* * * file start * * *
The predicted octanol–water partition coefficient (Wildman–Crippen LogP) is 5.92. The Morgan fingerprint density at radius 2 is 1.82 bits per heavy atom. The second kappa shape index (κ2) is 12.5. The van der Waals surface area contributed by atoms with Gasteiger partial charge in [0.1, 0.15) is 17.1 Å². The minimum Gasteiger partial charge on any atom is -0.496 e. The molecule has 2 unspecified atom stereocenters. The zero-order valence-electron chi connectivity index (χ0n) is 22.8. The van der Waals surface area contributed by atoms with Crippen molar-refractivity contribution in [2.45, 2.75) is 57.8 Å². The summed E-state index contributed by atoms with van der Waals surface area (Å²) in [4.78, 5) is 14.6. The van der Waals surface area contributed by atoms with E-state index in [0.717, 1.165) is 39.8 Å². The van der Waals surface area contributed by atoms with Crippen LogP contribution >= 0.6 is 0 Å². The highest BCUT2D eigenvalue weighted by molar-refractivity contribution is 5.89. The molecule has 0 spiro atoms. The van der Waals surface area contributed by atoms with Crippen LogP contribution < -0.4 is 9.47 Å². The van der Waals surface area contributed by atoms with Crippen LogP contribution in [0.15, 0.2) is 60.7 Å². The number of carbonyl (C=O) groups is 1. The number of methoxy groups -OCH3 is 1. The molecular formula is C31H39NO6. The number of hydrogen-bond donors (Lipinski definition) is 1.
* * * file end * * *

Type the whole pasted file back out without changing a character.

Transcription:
The predicted octanol–water partition coefficient (Wildman–Crippen LogP) is 5.92. The Morgan fingerprint density at radius 2 is 1.82 bits per heavy atom. The second kappa shape index (κ2) is 12.5. The van der Waals surface area contributed by atoms with Gasteiger partial charge in [0.1, 0.15) is 17.1 Å². The minimum Gasteiger partial charge on any atom is -0.496 e. The molecule has 2 unspecified atom stereocenters. The zero-order valence-electron chi connectivity index (χ0n) is 22.8. The van der Waals surface area contributed by atoms with Crippen molar-refractivity contribution in [2.45, 2.75) is 57.8 Å². The summed E-state index contributed by atoms with van der Waals surface area (Å²) in [4.78, 5) is 14.6. The van der Waals surface area contributed by atoms with E-state index in [0.717, 1.165) is 39.8 Å². The van der Waals surface area contributed by atoms with Crippen LogP contribution >= 0.6 is 0 Å². The highest BCUT2D eigenvalue weighted by molar-refractivity contribution is 5.89. The molecule has 0 spiro atoms. The van der Waals surface area contributed by atoms with Crippen LogP contribution < -0.4 is 9.47 Å². The van der Waals surface area contributed by atoms with Crippen LogP contribution in [0.15, 0.2) is 60.7 Å². The number of carbonyl (C=O) groups is 1. The number of methoxy groups -OCH3 is 1. The molecular formula is C31H39NO6. The number of hydrogen-bond donors (Lipinski definition) is 1.